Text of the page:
Buckwheat Modified Wheat Starch
Corn Oat Flour
Dairy Alternatives Oat-based Products
Fresh Fruits and
Vegetables Soy Sauce
Fresh Meats, Chicken,
Eggs, and Milk Spelt Flour
Nut Flours Wheat Germ Oil
Potato Wheat Starch
The term “genetically modified” is used to describe the application of biotechnology to genetically alter certain traits of microorganisms, plants, and animals. A “GMO” is any organism that has been genetically modified.
Health Check is a not-for-profit food information program managed by the Heart and Stroke Foundation and designed to help you make healthy food choices. When you see this symbol you can trust that the food has been reviewed by the Foundation’s dietician’s and is a healthy choice. Healthy eating contributes to overall health! Health Check makes healthy choices easier by helping you quickly identify products that can contribute to a health diet. Each Health Check food item has a brief statement on the package that tells you why it is part of a healthy diet. You can trust that your choice meets specific nutrient criteria based on Canada’s Food Guide.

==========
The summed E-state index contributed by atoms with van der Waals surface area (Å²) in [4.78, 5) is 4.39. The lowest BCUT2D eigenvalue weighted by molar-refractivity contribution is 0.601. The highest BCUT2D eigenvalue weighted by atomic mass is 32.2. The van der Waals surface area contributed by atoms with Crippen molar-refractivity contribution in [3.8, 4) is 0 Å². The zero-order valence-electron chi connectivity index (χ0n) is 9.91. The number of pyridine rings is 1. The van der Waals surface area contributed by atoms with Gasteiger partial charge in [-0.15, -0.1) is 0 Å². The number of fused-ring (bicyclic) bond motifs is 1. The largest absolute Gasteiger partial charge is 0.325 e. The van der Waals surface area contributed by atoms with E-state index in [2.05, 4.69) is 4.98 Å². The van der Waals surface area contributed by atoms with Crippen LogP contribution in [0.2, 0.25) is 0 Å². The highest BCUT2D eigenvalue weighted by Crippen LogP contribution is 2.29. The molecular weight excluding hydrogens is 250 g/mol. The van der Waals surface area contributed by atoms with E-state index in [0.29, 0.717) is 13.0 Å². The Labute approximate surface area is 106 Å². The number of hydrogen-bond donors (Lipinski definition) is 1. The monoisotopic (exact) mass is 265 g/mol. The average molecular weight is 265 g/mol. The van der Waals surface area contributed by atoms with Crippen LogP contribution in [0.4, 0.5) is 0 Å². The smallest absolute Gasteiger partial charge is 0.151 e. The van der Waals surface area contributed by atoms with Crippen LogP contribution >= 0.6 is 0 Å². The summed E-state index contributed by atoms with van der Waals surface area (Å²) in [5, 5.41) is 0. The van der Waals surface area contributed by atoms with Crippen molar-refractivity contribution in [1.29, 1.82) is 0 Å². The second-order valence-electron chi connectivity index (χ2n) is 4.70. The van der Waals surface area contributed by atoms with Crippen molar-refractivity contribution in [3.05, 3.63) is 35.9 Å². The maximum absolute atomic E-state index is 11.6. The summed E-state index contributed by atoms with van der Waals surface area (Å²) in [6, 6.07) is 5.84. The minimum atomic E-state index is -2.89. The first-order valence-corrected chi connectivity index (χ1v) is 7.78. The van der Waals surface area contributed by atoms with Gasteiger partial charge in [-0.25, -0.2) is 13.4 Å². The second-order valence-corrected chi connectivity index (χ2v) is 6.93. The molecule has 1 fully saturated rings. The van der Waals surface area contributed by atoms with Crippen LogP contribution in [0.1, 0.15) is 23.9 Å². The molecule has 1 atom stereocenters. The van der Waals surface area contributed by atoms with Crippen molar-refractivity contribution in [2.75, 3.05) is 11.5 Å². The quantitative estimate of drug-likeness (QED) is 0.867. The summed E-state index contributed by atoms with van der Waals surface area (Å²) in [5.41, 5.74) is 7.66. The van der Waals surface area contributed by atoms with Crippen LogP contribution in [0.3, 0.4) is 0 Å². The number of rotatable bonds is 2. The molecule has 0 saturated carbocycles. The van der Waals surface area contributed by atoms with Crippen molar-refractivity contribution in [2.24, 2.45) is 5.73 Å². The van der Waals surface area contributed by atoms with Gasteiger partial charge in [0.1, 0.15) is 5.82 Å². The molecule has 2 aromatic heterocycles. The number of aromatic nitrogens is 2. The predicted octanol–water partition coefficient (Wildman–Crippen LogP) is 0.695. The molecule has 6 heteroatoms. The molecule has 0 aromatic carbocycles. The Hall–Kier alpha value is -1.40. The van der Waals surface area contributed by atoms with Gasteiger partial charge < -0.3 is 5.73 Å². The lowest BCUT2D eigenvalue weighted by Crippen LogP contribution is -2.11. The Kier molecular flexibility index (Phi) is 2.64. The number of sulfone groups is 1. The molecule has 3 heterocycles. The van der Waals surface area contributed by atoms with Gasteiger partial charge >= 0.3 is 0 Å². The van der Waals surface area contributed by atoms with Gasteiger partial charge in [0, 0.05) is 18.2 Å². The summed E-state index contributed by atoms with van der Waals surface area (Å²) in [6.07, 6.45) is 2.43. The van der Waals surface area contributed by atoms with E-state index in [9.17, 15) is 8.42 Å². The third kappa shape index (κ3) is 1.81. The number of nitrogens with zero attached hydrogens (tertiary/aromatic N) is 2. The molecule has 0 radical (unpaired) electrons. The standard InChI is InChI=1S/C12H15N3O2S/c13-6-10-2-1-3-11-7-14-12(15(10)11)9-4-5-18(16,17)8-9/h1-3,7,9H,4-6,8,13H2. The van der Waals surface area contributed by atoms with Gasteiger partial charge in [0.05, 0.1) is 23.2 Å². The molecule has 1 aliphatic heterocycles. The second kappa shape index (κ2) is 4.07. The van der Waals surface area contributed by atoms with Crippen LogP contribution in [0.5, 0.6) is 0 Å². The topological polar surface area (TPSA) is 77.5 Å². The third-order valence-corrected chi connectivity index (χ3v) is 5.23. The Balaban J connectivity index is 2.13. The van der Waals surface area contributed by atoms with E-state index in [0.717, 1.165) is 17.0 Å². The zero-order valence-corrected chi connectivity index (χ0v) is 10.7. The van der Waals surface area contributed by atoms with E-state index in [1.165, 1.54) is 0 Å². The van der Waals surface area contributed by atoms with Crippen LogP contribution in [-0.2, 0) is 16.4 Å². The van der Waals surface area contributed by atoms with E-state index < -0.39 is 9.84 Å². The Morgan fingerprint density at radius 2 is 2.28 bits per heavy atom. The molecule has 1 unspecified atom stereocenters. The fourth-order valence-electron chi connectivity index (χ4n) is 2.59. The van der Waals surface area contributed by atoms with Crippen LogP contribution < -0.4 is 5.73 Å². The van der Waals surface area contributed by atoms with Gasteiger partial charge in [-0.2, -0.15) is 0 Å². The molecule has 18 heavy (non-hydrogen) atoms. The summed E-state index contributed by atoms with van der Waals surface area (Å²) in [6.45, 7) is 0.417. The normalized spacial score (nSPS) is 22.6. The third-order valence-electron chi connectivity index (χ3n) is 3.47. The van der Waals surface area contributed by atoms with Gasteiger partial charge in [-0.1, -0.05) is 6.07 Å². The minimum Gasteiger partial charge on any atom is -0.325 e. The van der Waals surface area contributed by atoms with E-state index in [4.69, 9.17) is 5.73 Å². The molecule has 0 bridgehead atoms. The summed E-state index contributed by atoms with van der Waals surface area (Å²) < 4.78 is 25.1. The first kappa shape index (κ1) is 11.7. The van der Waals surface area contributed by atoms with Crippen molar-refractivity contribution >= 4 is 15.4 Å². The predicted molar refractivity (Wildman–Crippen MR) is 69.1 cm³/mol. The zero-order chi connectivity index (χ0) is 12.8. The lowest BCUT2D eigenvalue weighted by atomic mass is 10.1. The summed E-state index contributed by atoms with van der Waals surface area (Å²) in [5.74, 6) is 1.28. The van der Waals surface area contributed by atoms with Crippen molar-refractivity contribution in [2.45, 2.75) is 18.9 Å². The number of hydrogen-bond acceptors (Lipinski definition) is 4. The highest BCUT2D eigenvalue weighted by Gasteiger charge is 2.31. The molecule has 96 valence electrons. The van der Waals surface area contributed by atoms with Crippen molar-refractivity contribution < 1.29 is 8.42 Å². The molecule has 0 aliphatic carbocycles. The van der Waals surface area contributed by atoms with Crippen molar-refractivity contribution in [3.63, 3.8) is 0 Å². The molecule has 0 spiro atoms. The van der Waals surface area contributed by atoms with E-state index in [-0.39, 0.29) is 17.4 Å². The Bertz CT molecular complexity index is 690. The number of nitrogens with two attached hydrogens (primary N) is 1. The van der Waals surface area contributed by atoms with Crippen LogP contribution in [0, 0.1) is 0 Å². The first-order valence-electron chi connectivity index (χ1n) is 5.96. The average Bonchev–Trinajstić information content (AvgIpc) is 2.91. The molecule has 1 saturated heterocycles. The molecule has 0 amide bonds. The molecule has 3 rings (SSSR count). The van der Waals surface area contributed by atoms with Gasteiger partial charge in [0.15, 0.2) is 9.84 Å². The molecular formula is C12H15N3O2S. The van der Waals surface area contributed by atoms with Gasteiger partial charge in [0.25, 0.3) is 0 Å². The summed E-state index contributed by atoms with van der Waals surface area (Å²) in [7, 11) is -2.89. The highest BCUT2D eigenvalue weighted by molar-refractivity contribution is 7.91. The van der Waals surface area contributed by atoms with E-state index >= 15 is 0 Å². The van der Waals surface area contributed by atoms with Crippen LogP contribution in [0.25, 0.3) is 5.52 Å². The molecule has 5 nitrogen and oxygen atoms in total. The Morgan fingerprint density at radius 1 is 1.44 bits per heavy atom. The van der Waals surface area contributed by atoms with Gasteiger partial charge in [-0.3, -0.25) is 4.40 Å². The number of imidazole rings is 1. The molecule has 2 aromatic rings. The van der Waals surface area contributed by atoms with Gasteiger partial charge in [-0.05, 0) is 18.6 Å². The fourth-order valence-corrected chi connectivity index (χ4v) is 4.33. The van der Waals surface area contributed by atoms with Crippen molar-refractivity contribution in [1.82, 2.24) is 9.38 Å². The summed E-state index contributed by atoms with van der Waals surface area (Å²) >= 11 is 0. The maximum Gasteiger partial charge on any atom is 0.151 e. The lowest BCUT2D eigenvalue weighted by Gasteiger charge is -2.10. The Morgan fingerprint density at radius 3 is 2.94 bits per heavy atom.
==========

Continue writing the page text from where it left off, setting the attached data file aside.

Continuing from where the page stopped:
The Hebrew word kosher means fit or proper as it relates to kosher dietary law. Kosher foods are permitted to be eaten, and can be used as ingredients in the production of additional food items.
You may notice alongside the symbol some letters.
D – Implies the product has Dairy ingredients.
M – Implies the product contains meat/poultry or processed on meat/poultry equipment.
P – Implies the products is kosher for Passover, but may not be Pareve (non-milk or meat).
Sodium is one of the two minerals in table salt; the other mineral is chloride. While sodium helps maintain the balance of fluids in the body, too much sodium in the diet may contribute to high blood pressure and conditions worsened by high blood pressure, like heart disease and stroke. Experts recommend targeting between 1200mg to 2300mg of sodium per day. 2300mg of sodium is equivalent to approximately 1 teaspoon of salt.
A low sodium food contains 140mg or less per serving. Those on a low sodium diet should monitor their intake of fat, saturated fat and cholesterol – always check the Nutrition Facts panel on products you purchase.
The good news is that a few simple changes can lower the amount of sodium in your diet.
Freshen up. Choose fresh or frozen vegetables and vegetable combos. As long as they’re sauce-free, they have almost no sodium. The same holds true for meats, poultry and fish – more processing means more sodium, unless the label states otherwise.